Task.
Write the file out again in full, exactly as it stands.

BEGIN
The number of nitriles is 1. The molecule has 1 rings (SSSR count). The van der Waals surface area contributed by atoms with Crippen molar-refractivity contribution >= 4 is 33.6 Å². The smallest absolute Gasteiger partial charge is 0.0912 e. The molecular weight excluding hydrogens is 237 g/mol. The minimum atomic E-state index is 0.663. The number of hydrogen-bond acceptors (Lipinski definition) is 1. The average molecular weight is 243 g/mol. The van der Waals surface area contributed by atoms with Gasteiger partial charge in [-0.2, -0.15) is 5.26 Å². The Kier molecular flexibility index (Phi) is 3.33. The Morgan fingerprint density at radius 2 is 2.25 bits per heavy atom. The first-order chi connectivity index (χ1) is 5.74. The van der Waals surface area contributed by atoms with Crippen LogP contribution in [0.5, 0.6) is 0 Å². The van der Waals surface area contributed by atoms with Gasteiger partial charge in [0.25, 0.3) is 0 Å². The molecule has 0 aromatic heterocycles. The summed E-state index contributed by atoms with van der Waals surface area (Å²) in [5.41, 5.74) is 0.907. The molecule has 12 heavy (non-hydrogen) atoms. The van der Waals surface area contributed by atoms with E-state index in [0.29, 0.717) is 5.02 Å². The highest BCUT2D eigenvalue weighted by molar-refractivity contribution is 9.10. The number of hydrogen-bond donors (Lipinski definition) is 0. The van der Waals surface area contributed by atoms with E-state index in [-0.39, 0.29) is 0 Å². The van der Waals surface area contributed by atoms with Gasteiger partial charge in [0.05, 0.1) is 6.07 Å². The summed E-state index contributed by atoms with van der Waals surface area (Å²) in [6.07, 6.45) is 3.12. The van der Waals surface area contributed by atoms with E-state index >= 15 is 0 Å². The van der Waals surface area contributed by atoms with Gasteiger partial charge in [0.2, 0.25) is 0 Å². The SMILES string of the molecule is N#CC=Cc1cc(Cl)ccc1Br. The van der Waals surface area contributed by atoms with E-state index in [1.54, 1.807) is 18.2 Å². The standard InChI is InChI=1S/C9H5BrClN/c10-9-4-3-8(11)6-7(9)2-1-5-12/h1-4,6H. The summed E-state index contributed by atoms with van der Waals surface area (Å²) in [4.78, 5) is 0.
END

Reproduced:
The number of nitriles is 1. The molecule has 1 rings (SSSR count). The van der Waals surface area contributed by atoms with Crippen molar-refractivity contribution >= 4 is 33.6 Å². The smallest absolute Gasteiger partial charge is 0.0912 e. The molecular weight excluding hydrogens is 237 g/mol. The minimum atomic E-state index is 0.663. The number of hydrogen-bond acceptors (Lipinski definition) is 1. The average molecular weight is 243 g/mol. The van der Waals surface area contributed by atoms with Gasteiger partial charge in [-0.2, -0.15) is 5.26 Å². The Kier molecular flexibility index (Phi) is 3.33. The Morgan fingerprint density at radius 2 is 2.25 bits per heavy atom. The first-order chi connectivity index (χ1) is 5.74. The van der Waals surface area contributed by atoms with Crippen LogP contribution in [0.5, 0.6) is 0 Å². The van der Waals surface area contributed by atoms with Gasteiger partial charge in [0.25, 0.3) is 0 Å². The molecule has 0 aromatic heterocycles. The summed E-state index contributed by atoms with van der Waals surface area (Å²) in [5.41, 5.74) is 0.907. The molecule has 12 heavy (non-hydrogen) atoms. The van der Waals surface area contributed by atoms with E-state index in [0.29, 0.717) is 5.02 Å². The highest BCUT2D eigenvalue weighted by molar-refractivity contribution is 9.10. The number of hydrogen-bond donors (Lipinski definition) is 0. The van der Waals surface area contributed by atoms with E-state index in [-0.39, 0.29) is 0 Å². The van der Waals surface area contributed by atoms with Gasteiger partial charge in [0.05, 0.1) is 6.07 Å². The summed E-state index contributed by atoms with van der Waals surface area (Å²) in [6.07, 6.45) is 3.12. The van der Waals surface area contributed by atoms with E-state index >= 15 is 0 Å². The van der Waals surface area contributed by atoms with Gasteiger partial charge in [0.2, 0.25) is 0 Å². The SMILES string of the molecule is N#CC=Cc1cc(Cl)ccc1Br. The van der Waals surface area contributed by atoms with E-state index in [1.54, 1.807) is 18.2 Å². The standard InChI is InChI=1S/C9H5BrClN/c10-9-4-3-8(11)6-7(9)2-1-5-12/h1-4,6H. The summed E-state index contributed by atoms with van der Waals surface area (Å²) in [4.78, 5) is 0.